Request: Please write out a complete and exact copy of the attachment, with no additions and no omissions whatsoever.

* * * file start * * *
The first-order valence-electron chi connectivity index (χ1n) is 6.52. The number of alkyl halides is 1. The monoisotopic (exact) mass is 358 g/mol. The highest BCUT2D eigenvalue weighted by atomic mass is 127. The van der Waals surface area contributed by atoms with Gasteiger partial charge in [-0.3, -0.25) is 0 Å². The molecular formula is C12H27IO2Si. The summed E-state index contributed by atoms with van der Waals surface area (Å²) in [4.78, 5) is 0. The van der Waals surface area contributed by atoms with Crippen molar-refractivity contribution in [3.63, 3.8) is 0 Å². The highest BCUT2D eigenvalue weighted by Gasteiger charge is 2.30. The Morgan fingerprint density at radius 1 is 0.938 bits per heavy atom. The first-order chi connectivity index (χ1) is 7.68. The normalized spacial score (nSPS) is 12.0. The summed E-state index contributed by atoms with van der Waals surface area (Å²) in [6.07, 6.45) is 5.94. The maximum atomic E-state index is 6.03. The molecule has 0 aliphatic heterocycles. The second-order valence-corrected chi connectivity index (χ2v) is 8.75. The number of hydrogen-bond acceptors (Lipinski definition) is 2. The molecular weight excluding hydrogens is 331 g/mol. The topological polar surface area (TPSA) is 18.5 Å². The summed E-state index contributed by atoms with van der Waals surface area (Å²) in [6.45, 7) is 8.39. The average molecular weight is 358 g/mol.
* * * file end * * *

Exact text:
The first-order valence-electron chi connectivity index (χ1n) is 6.52. The number of alkyl halides is 1. The monoisotopic (exact) mass is 358 g/mol. The highest BCUT2D eigenvalue weighted by atomic mass is 127. The van der Waals surface area contributed by atoms with Gasteiger partial charge in [-0.3, -0.25) is 0 Å². The molecular formula is C12H27IO2Si. The summed E-state index contributed by atoms with van der Waals surface area (Å²) in [4.78, 5) is 0. The van der Waals surface area contributed by atoms with Crippen molar-refractivity contribution in [3.63, 3.8) is 0 Å². The highest BCUT2D eigenvalue weighted by Gasteiger charge is 2.30. The Morgan fingerprint density at radius 1 is 0.938 bits per heavy atom. The first-order chi connectivity index (χ1) is 7.68. The normalized spacial score (nSPS) is 12.0. The summed E-state index contributed by atoms with van der Waals surface area (Å²) in [6.07, 6.45) is 5.94. The maximum atomic E-state index is 6.03. The molecule has 0 aliphatic heterocycles. The second-order valence-corrected chi connectivity index (χ2v) is 8.75. The number of hydrogen-bond acceptors (Lipinski definition) is 2. The molecular weight excluding hydrogens is 331 g/mol. The topological polar surface area (TPSA) is 18.5 Å². The summed E-state index contributed by atoms with van der Waals surface area (Å²) in [6.45, 7) is 8.39. The average molecular weight is 358 g/mol.